northwest conference will be set
tled Saturday, May 25, when teams
from Montana, Idaho, Washington,
Washington State, Oregon State,
and the University of Oregon, meet
in medal play on the Eugene
contry club course. The Oregon
divoters are qualifying this week.
Each school will enter a four
man team in the 36-hole champion
ship tournament. The northwest
team championship will go to the
winning team, while the low in
dividual score will bring its maker
the northwest championship.
As but a four man team can be
entered from each school, Coach
Thomas Stoddard has prescribed
72 holes of medal play for each of
the six men who have made up the
squad tlirouhgout the season, with
the low four to enter the northwest
Sid Milligan, Jack Mulder, Ed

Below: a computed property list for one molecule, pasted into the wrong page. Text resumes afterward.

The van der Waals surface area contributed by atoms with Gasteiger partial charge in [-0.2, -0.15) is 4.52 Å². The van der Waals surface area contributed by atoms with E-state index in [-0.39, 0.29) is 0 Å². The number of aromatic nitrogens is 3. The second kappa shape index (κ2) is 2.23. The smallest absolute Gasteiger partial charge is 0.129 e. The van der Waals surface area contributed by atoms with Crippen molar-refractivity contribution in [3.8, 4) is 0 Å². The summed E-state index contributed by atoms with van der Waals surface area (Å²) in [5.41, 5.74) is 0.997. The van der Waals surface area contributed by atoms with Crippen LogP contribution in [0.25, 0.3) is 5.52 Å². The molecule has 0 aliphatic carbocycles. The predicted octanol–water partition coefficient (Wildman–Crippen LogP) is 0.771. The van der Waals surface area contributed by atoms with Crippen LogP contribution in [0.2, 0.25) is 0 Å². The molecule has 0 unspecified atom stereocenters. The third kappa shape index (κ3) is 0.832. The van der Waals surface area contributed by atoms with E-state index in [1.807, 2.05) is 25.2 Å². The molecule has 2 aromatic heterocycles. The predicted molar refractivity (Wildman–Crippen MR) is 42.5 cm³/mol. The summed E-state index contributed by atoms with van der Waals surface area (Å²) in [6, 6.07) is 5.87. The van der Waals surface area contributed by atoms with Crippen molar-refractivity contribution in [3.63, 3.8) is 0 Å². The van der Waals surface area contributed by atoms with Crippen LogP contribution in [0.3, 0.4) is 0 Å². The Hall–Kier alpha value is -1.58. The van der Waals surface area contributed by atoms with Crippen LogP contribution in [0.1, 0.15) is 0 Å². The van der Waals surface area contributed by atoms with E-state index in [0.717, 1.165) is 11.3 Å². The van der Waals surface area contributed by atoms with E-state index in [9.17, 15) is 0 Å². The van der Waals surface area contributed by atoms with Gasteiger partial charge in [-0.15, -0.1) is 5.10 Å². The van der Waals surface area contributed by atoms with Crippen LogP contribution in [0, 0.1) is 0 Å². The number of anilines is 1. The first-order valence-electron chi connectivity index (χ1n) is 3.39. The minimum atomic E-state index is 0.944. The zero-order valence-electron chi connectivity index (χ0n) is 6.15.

Labbe, Leonard Anderson, Robert
Thomas, and Ford Young will play
72 holes each on the country club
fairways before next Thursday in
the fight for team berths.
Dormitory Coeds
Thump ADPi, 24-6
Alpha Delta Pi lost to the Hen
dricks hall baseball nine yesterday,
24-6. The millrace coed team was
outplayed from the first of the
game. Ruth Howes was umpire.
The batteries were: Hendricks
hall, Margaret Hines and Louisa
Parry: Alpha Delta Pi, Aileen
Demerit and Iris Franzen.
Baseball games scheduled for to
day are Alpha Phi vs. Omicron Pi
at 4 p. m. and Orides vs. Pi Beta
Phi at 6:30 p. m.
Oakridge Club Visits
The women's club of Oakridge
visited the art museum yesterday
afternoon. They are studying Ja
pan in their club meetings.
Frosh Coach
Bat Practice
Duck Babes Continuing
Heavy Slugging